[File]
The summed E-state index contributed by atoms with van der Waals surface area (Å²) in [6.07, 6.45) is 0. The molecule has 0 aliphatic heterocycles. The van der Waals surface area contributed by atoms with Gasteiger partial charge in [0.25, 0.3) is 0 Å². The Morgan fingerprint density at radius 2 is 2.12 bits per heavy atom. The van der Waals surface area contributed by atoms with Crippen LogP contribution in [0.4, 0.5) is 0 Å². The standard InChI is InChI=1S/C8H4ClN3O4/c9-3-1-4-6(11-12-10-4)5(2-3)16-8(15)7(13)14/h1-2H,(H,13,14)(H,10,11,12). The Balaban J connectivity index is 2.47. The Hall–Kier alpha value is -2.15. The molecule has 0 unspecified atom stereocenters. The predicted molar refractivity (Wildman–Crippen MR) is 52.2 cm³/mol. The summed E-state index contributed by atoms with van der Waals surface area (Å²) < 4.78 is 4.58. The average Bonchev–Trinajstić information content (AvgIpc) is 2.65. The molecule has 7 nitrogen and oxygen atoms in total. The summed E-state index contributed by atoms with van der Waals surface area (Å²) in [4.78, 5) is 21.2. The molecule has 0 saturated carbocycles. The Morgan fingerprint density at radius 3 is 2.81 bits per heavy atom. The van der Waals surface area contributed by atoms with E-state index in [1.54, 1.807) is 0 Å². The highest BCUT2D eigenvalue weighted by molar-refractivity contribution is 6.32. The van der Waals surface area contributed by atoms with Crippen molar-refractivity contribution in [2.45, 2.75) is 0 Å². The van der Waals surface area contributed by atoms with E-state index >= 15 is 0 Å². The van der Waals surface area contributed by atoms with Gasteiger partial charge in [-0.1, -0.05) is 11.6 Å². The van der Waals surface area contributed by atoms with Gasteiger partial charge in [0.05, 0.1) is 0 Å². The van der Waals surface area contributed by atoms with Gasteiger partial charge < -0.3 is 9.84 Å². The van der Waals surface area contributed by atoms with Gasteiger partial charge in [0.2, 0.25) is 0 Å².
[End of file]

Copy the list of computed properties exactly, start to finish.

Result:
The summed E-state index contributed by atoms with van der Waals surface area (Å²) in [6.07, 6.45) is 0. The molecule has 0 aliphatic heterocycles. The van der Waals surface area contributed by atoms with Gasteiger partial charge in [0.25, 0.3) is 0 Å². The Morgan fingerprint density at radius 2 is 2.12 bits per heavy atom. The van der Waals surface area contributed by atoms with Crippen LogP contribution in [0.4, 0.5) is 0 Å². The standard InChI is InChI=1S/C8H4ClN3O4/c9-3-1-4-6(11-12-10-4)5(2-3)16-8(15)7(13)14/h1-2H,(H,13,14)(H,10,11,12). The Balaban J connectivity index is 2.47. The Hall–Kier alpha value is -2.15. The molecule has 0 unspecified atom stereocenters. The predicted molar refractivity (Wildman–Crippen MR) is 52.2 cm³/mol. The summed E-state index contributed by atoms with van der Waals surface area (Å²) < 4.78 is 4.58. The average Bonchev–Trinajstić information content (AvgIpc) is 2.65. The molecule has 7 nitrogen and oxygen atoms in total. The summed E-state index contributed by atoms with van der Waals surface area (Å²) in [4.78, 5) is 21.2. The molecule has 0 saturated carbocycles. The Morgan fingerprint density at radius 3 is 2.81 bits per heavy atom. The van der Waals surface area contributed by atoms with E-state index in [1.54, 1.807) is 0 Å². The highest BCUT2D eigenvalue weighted by molar-refractivity contribution is 6.32. The van der Waals surface area contributed by atoms with Crippen molar-refractivity contribution in [2.45, 2.75) is 0 Å². The van der Waals surface area contributed by atoms with E-state index >= 15 is 0 Å². The van der Waals surface area contributed by atoms with Gasteiger partial charge in [-0.1, -0.05) is 11.6 Å². The van der Waals surface area contributed by atoms with Gasteiger partial charge in [0.05, 0.1) is 0 Å². The van der Waals surface area contributed by atoms with Gasteiger partial charge < -0.3 is 9.84 Å². The van der Waals surface area contributed by atoms with Gasteiger partial charge in [0.2, 0.25) is 0 Å².